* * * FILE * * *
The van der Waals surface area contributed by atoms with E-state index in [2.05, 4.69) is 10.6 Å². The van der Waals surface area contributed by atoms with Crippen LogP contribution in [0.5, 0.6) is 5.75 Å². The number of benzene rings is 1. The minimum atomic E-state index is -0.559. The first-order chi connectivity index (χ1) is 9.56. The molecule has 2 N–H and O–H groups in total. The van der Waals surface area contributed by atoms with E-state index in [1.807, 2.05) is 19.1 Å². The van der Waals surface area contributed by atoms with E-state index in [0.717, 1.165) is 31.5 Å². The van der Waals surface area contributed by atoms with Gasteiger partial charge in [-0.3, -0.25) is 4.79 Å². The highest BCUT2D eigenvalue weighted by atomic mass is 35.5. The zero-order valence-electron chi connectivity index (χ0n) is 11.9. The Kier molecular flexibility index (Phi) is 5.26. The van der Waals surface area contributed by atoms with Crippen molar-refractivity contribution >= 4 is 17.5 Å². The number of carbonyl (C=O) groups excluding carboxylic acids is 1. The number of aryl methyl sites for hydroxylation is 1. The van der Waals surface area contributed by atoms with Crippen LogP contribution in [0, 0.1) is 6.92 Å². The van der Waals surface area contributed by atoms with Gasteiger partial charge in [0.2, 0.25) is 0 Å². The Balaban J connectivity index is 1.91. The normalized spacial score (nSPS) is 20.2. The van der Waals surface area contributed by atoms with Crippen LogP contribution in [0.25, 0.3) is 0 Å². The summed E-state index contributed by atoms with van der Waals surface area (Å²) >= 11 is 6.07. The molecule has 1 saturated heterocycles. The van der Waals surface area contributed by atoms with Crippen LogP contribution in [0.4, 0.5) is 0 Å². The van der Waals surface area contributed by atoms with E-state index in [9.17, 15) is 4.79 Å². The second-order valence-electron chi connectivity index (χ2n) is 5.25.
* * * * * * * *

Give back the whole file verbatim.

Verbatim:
The van der Waals surface area contributed by atoms with E-state index in [2.05, 4.69) is 10.6 Å². The van der Waals surface area contributed by atoms with Crippen LogP contribution in [0.5, 0.6) is 5.75 Å². The number of benzene rings is 1. The minimum atomic E-state index is -0.559. The first-order chi connectivity index (χ1) is 9.56. The molecule has 2 N–H and O–H groups in total. The van der Waals surface area contributed by atoms with E-state index in [1.807, 2.05) is 19.1 Å². The van der Waals surface area contributed by atoms with E-state index in [0.717, 1.165) is 31.5 Å². The van der Waals surface area contributed by atoms with Gasteiger partial charge in [-0.3, -0.25) is 4.79 Å². The highest BCUT2D eigenvalue weighted by atomic mass is 35.5. The zero-order valence-electron chi connectivity index (χ0n) is 11.9. The Kier molecular flexibility index (Phi) is 5.26. The van der Waals surface area contributed by atoms with Crippen molar-refractivity contribution >= 4 is 17.5 Å². The number of carbonyl (C=O) groups excluding carboxylic acids is 1. The number of aryl methyl sites for hydroxylation is 1. The van der Waals surface area contributed by atoms with Crippen LogP contribution in [0, 0.1) is 6.92 Å². The van der Waals surface area contributed by atoms with Gasteiger partial charge in [0.2, 0.25) is 0 Å². The Balaban J connectivity index is 1.91. The normalized spacial score (nSPS) is 20.2. The van der Waals surface area contributed by atoms with Crippen LogP contribution in [0.25, 0.3) is 0 Å². The summed E-state index contributed by atoms with van der Waals surface area (Å²) >= 11 is 6.07. The molecule has 1 saturated heterocycles. The van der Waals surface area contributed by atoms with Crippen LogP contribution in [0.4, 0.5) is 0 Å². The van der Waals surface area contributed by atoms with E-state index in [9.17, 15) is 4.79 Å². The second-order valence-electron chi connectivity index (χ2n) is 5.25.